In some cases, it goes beyond private lessons. Some schools also want you to agree to not giving lessons of any kind to their clients through other schools.

So, let’s say one language school has me giving lessons to employees of Company X. Then, a second language school offers me classes teaching employees of Company X as well. Even if they’re different students, according to my contract, I’m supposed to turn the second language school down.

As one language school’s representative pointed out to me with a wink-wink, nudge-nudge, they probably won’t find out if I take those jobs anyway. But, I’d still technically be violating my contract.

Of course, she also told me that she’d deny saying it was OK if I ever got caught. Considering her language school was known for taking legal action against people they caught doing the very thing she was suggesting I do, I didn’t take her “helpful” suggestion.

Volkshochschule: The Lone Bright Spot

It’s worth noting that these are the policies of the for-profit, chain language schools. The local community education centers, known as Volkshochschule (or VHS) are much less controlling and (in my experience) wonderful to work for. They’re also more selective about who they hire, meaning the students receive a better education.

Just keep in mind that working for them is still freelance. They (usually) don’t even give full-time contracts to their German teachers.

The CELTA Requirement

Many of these schools also want you to have a CELTA certificate. I’m not going to bash CELTA; the program in Berlin was excellent and I learned a lot from my instructors. Despite all that, though, I regret taking the course. The cost (1,595€ in Berlin) simply doesn’t justify what you “get out of it” if you’re planning to teach in Germany; or, as I suspect, any Western European country.

It’s also a bit like bringing a gun to a knife fight. You will be over-prepared for an industry that doesn’t value you or your skills enough to give you a full-time contract or benefits. Or, as is the case with your local VHS, doesn’t have the budget to value you.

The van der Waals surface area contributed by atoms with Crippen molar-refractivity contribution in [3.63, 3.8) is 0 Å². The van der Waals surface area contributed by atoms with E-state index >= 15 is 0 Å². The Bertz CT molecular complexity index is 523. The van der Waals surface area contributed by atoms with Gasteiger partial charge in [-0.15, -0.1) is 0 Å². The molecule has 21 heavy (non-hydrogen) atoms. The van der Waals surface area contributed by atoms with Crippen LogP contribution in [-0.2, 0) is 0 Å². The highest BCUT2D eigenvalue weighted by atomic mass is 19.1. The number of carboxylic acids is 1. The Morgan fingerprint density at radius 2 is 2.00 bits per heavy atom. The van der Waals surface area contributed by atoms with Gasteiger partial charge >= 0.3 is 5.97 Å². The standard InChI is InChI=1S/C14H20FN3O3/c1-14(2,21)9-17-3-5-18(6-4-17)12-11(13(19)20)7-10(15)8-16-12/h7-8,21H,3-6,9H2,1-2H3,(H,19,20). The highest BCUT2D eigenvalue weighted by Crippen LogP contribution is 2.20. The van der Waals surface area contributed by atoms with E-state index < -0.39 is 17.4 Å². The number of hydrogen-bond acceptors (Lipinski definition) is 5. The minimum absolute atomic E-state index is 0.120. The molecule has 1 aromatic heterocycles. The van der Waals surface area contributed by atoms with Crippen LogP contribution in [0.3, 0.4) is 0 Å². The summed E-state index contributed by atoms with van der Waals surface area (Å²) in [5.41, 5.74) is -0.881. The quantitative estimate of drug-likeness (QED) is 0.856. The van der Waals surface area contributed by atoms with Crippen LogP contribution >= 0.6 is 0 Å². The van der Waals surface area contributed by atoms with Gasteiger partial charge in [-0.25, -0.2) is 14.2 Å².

Who Should Teach English in Germany?

Teaching EFL in Germany is best for recent college graduates who can put off saving money for a while. You might end up sharing an apartment, living paycheck to paycheck, and spending hours each day on public transport…but, for some, it’s all worthwhile. If you have your heart set on experiencing Germany, and don’t mind only making enough to get by while you live here, then I say go for it; it’s a wonderful experience for young people.

Teaching English to adults in Germany can also be a way to earn a little extra spending money on the side, if you’re a married expat who already happens to live here. English-speaking jobs in Germany are hard to come by without a STEM degree. So, teaching English part-time while you learn the language is a nice way to earn a little extra income, and you can stay on your spouse’s insurance by keeping your hours low.

If the only reason you want to teach EFL is to experience another culture, though, and not necessarily German culture, then I suggest considering all your options. If you’re a young, fresh college graduate, you can teach English in Japan or Korea without a CELTA certificate. It’s also very likely that you’ll only be teaching at one school and they might even pay for your housing.

If you decide teaching EFL in Germany is what you want to do, I wish you lots of luck! Germany is a wonderful country and, for all the downsides of teaching English to adults in Germany, it’s an amazing experience you’ll never forget.


Reader Comments

  1. I totally agree with your article! I teach English at a couple of fachhochschules (universities of applied sciences – or in Canada, colleges), and they too often don’t offer full-time contracts, so all the language instructors who aren’t German and have lived here for 5 years or less, basically don’t have a prayer to be full-time. Respect the culture: learn some German (or whatever language of the culture you’re living in), your colleagues will appreciate that you’re trying.

  2. Quick information: If you contribute to the pension scheme, you will get a payment when you will retire, regardless of the country you will live. This requires you to pay into the scheme for five years or more. If you don’t hit the 5 years limit, you can claim back your contributions after leaving the country.

    Beyond this piece of information: Just starting to read your stories – always interesting to see how people coming to Germany experience my home country 🙂 Thanks!